Tuesday, December 15, 2015

December 15, 2015

Random thoughts on the recent Chennai rains:
  1. Let's get the unpleasant stuff out of the way first: notwithstanding all the talk about Singara Chennai, there is a reason (well, reasons, to be more accurate) that the phrase 'third-world shithole' keeps getting thrown around when it comes to Chennai in particular and India in general. Overcrowding, lack of public hygiene and civic sense, corruption, unregulated and illegal growth, you name it. All this is business as usual, but when something like a once-in-a-hundred-years flood occurs, the rottenness of the system is there for all to see. There are folks who still harbour love for the city in their hearts, of course, but there are two aspects to this: one is the affection and familiarity one feels towards their favourite childhood haunts, the neighbourhood they grew up in, and so on, while the other pertains to the truly beautiful things the city is known for. The first is operative mainly because of the strong sense of nostalgia that glosses over all the squalid bits, while we're fast running out of things in the second category (if you are a regular reader of S. Muthiah's column in The Hindu, you can't help but notice that said beautiful things were all the creation of people who left us at least thirty to fifty years ago).

  2. People will be people. In particular, good people who feel sympathy for others' suffering will help them, while not-so-good people will try to take advantage of others' misery. You therefore have folks wading through waist-deep water, risking their own safety to reach out to people who need help, and also those who take this opportunity to loot homes abandoned because of the flooding, and who jack up their auto fares to take advantage of people's predicament (on a related note, the most apt icon/mascot for Singara Chennai would be a snarling autorickshaw driver). While the outpouring of goodwill during the crisis was indeed admirable, expect good old reversion-to-the-mean to kick in shortly, if it hasn't already. By the way, there are Facebook stories doing the rounds in which one hears that motorists' driving behaviour has become more patient and courteous; these are either made-up crap like the Chickenshit for the Soul stories, or are one-off anecdotes.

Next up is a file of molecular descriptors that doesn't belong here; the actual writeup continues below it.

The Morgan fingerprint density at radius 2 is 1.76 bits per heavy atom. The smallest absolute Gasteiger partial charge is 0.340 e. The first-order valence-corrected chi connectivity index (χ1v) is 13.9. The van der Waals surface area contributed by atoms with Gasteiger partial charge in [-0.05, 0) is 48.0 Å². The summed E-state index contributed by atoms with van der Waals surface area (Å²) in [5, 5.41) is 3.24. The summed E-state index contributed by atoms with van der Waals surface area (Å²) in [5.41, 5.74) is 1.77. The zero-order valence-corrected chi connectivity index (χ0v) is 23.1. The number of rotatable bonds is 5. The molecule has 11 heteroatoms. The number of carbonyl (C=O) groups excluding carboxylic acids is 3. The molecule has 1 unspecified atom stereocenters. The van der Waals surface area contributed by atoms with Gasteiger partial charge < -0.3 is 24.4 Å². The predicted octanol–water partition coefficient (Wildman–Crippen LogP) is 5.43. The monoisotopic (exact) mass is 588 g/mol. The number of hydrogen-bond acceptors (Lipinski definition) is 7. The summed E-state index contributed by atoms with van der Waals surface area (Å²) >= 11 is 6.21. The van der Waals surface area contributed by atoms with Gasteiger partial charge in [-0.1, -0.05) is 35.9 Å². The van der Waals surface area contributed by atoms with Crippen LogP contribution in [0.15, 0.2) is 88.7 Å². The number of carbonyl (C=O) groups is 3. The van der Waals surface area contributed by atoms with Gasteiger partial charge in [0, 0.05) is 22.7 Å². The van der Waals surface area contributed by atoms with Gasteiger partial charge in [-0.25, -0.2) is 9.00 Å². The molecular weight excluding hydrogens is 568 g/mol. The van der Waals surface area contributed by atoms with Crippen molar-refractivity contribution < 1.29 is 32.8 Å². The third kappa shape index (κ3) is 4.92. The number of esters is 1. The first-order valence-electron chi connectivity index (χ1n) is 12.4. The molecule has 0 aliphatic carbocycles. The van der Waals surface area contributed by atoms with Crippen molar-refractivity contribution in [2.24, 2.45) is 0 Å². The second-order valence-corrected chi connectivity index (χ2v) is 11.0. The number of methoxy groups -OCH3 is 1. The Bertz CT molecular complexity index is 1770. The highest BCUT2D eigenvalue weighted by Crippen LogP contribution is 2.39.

3. At long last I found some use for social media. Nothing like Twitter to bring to you instantaneous pictures of the flooding around your locality and thereby saving you from an injudicious route choice. Newspapers were practically worthless (if you manage to get hold of them, that is), with their lagging-by-eight-to-twelve-hour coverage. Even their Twitter feeds were not as useful as citizen-journalists', probably because of their need to curate what they put out.

  4. If I were made dictator, one of my first acts would be to can the entire meteorological department and replace it with two things: a) a subscription to the high-fidelity Accuweather satellite data and b) a Python script that does ARIMA. Enough said. Oh, by the way, that Ramanan guy is definitely trolling everybody (vittu vittu mazai peyyum, sila idangalil mazai peyyum).

  5. Some practical advice for what to do if you're caught in such a situation in the future (notwithstanding the tendency to attribute all such extreme weather conditions to global climate change, I think it's unlikely that this will recur in the next five years):
    1. Always keep at least Rs 5000 in cash with you in the house. Cash is king in such times. Also, rotate the money every six months. You never know when the government will get serious about black money and declare that all old currency notes--especially 500 rupee notes--are no longer legal tender.
    2. Wean yourself from milk. Unless you're a baby, of course. People complaining about no milk during these times makes me shake my head. You can always stock milk powder.
    3. Potatoes and onions don't need refrigeration. In general, keep a stock of provisions to last you at least a week. And don't forget batteries. Lots of them.
    4. This is a bit of an overkill, but battery-operated amateur radio is a great way to communicate when the cell towers give out.
    5. When you still have your wits/senses about you, make a list of important stuff to take with you when you need to evacuate. Otherwise you will end up carrying out worthless stuff like, I don't know, dosai maavu, while leaving behind a pile of black money for the looters to find when they come calling (true story).
    6.  Make a hard copy of all the important phone numbers in your address book and keep it in your wallet. You never know when you might need to call somebody from another person's phone because yours ran out of juice.
    7. And last but not the least, learn swimming.